For sincere seekers, total acceptance of the ultimate Truth expressed by the Sages is itself sufficient to ward off the ills
of Samsara. So Bhagavan repeatedly advises the seekers to give up the thought that one is not  realized (and certainly
not to think that one  is realized either, because paradoxically  both these mutually opposing positions are but two
sides  of  the  same coin of ignorance), but simply abide as the  Self, constantly shining as the substratum (swarupa
jnanam,).  Whether you know it or not,you are the perfect Whole (purnam) and you have  no lack whatsoever. To accept
this and be at peace as in deep sleep (jagrat sushupti) is the raison d'etre of Bhagavan's teaching. You are only pretending
to  be unenlightened says Bhagavan, advising us to give up this great  game of pretension.

Bhagavan assures  us that seemingly simple practice itself (of identifying with the Swarupa Jnanam and remaining as such)
will eventually clear all the obstacles to the arsing of the akhandakarakara vritti jnanam,which destroys the primal ignorance.
Thus in advanced Sadhana, even the intense yearning for liberation gets resolved in the revolutionary clarity of Vichara
Marga.Here, this unique path to Truth is indeed paved the  way with tiles of deep  peace.

contd.,

Arunachala Siva.         

Subramanian.R

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Re: Enlightenment - The Ultimate Paradox in Vedanta:
« Reply #12 on: February 03, 2015, 08:45:37 AM »
The Jivan Mukti Vision as Revealed by Bhagavan. 

The Upanishads further proclaim,'There is no plurality whatsoever here.'- neha naanaasti kinchana. and 'Whosoever sees
differences her goes from death to death.  (mrtyoh sa mrtyum aaponti ya iha naanaa iva pasyati.) Thus the slightest
of differential vision (bheda drishti) militates against true enlightenment.  This is the Advaita Drishtithat Bhagavan lived
every moment of His life, as He consistently refused even the special treatment extended to Him. From His own standpoint,
He waived any differentiation between Him and others,(Talk 258), including guru sishya, bhagavan-bhakta heirarchy
which has got legitimacy only in ajnana drishti. (Dasa Sloki verse 7).

With this unifying vision of Jnanam, there is yet a paradoxical twist that only a Jnani can truly recognize a Jnani, indicating
that in spite of the perceived differences in the relative plane of reality (vyavahaarika bhumi), a Jnani loses sight of the
Absolute Truth.  Bhagavan's special love and respect for His contemporary sages, Seshadri Swamigal and Ganapati Muni
bear witness to this strange dual mode of operation.  Thus when required for transactional purposes, the Jnani's vision
can straddle the empirical plane without violating His illumined inner vision,in which Jnanam alone prevails in all. The glory
of a Jnani is indeed inexplicable as Bhagavan extols, 'The one who has devoured the ego and shines with the Knowledge
of the Self,having nothing else to know or to achieve; His inconceivable state of being, who can ever fathom?'(Ulladu
Narpadu Verse 31).

contd.,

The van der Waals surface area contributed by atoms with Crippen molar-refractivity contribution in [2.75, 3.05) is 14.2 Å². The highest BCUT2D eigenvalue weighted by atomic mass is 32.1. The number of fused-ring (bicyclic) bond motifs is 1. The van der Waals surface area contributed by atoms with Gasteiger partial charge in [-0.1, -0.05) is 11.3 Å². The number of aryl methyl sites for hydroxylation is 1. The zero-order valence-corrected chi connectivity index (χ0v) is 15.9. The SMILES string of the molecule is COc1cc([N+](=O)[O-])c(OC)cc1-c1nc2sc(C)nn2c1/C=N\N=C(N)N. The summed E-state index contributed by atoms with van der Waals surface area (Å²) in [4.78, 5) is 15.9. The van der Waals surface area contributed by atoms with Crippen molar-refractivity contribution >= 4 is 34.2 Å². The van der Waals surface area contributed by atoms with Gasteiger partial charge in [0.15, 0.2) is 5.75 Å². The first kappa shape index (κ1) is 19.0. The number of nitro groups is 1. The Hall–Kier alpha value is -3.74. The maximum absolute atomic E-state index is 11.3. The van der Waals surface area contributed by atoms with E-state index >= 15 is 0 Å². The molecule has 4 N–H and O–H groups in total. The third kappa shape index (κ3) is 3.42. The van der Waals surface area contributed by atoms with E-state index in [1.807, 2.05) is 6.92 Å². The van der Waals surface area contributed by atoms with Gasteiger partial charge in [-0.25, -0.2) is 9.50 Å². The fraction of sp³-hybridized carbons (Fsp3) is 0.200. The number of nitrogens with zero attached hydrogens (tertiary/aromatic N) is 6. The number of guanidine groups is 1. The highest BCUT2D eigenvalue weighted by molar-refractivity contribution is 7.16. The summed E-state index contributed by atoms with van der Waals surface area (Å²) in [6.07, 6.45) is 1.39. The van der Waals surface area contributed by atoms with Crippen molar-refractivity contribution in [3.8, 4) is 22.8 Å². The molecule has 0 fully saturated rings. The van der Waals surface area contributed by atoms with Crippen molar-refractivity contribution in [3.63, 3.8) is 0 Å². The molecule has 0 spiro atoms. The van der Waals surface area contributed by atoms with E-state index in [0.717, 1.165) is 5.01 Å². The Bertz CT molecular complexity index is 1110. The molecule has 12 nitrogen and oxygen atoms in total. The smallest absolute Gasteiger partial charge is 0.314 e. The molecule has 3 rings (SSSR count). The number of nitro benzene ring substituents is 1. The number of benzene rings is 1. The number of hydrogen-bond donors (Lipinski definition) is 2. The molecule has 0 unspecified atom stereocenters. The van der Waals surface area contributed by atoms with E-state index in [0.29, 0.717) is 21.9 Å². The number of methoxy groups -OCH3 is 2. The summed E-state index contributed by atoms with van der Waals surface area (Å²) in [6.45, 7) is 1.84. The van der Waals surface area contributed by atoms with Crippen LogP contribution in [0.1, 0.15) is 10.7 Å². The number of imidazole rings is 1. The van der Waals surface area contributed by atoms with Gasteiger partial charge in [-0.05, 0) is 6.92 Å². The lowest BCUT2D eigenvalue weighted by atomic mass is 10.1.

Arunachala Siva.     
 

Subramanian.R

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Re: Enlightenment - The Ultimate Paradox in Vedanta:
« Reply #13 on: February 04, 2015, 09:11:14 AM »
The Nature of Mind and its Extinction by tracing its Source:

Bhagavan Ramana has clarified with great precision in Upadesa Undiyar, the nature of mind and the annihilation of its
divisive activity as the essence of enlightenment. First, Bhagavan defines mind as nothing but an aggregate of thoughts,
as there is no entity called mind when bereft of thoughts, just like no onion is left over  when its layers are peeled off.
Thus adopting the reductionist approach of a thorough bred scientist, He reduces all thoughts to one fundamental
aham vritti ('I' thought),upon which the rest are strung like beads on a thread.  This 'root thought' is a non verbal,
experiential feeling, which ties up the Spirit with confines of the body, (chit jada granthi). Thisis called dehaatma buddhi
- I am the body consciousness. When this fundamental though subsides in a dream less sleep, the entire subjective
world (pratiphaaasika jagat) collapses into the causal state. Thus the world of perception is first reduced to the mind,
which in turn is stripped to its essence, the I thought.

Bhagavan says by inquiry into the source of this aham vritti,one reaches the land of aham sphurti. Here Pure Consciousness
alone shines unremittingly as 'I'-'I'-'I'. Holding on to this objectless awareness of oneself destroys aham vritti and bestows
the true knowledge of the Self (aham bodhah).The extinction of aham vritti is called mano nasa,which is synonymous
with enlightenment.It is not to be confused with the absence of the functional mind as in a coma. Bhagavan avers that
only by turning within through self inquiry,can this pseudo-I (ahamkara) be quelled and not by any other means.
(Upadesa Undiyar Verse 19; Ulladu Narpadu verse 27 and 25.)

contd.,

Arunachala Siva.
           

Subramanian.R

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Re: Enlightenment - The Ultimate Paradox in Vedanta:
« Reply #14 on: February 06, 2015, 02:29:37 PM »
Self Inquiry Culminates in Erasure of All Self Images:

Ego is nothing but a self descriptive thought and it thrives by holding on to myriad forms of self image, one after another without end.
(Upadesa Undiayar Verse 19).For a seeker, in the sadhana stage, it takes the form of 'I am an ajnani'.If one is not careful in discrimination,
after one or two glimpses of Truth, he may glibly fancy oneself to be a Jnani.'I am a Jnani' is as much as a self image as the former
and a greater delusion in as much as it is a subtler variant of the ego. This is a typical case of Vidya Maya whereas the former comes
under Avidya Maya). At the tollgate of Moksha, the ego must be paid without fail as the toll tax if we are to gain entry (sunka chaavadi
tappaathu in Bhagavan's words). Acharya Sankara exhorts his sannyasi disciples,'Renounce the ego finally, with whose will power       
all desires are renounced first(yena tyajasi, tat tyaja).

Self Inquiry then consists in relentlessly pursuing Who am I?' till all such 'I am so and so' images' disappear,leaving only the pure
Self shining as 'I AM'. The paradox of  a Jnani is such he can never claims to be one! Self Knowledge indeed terminates all self
descriptions.If at all  a Jnani is forced to answer in words the question 'who are you?, he can only say "I AM THAT I AM,'
the profound  Biblical quote that Bhagavan Ramana was fond of citing.

concluded.

Arunachala Siva.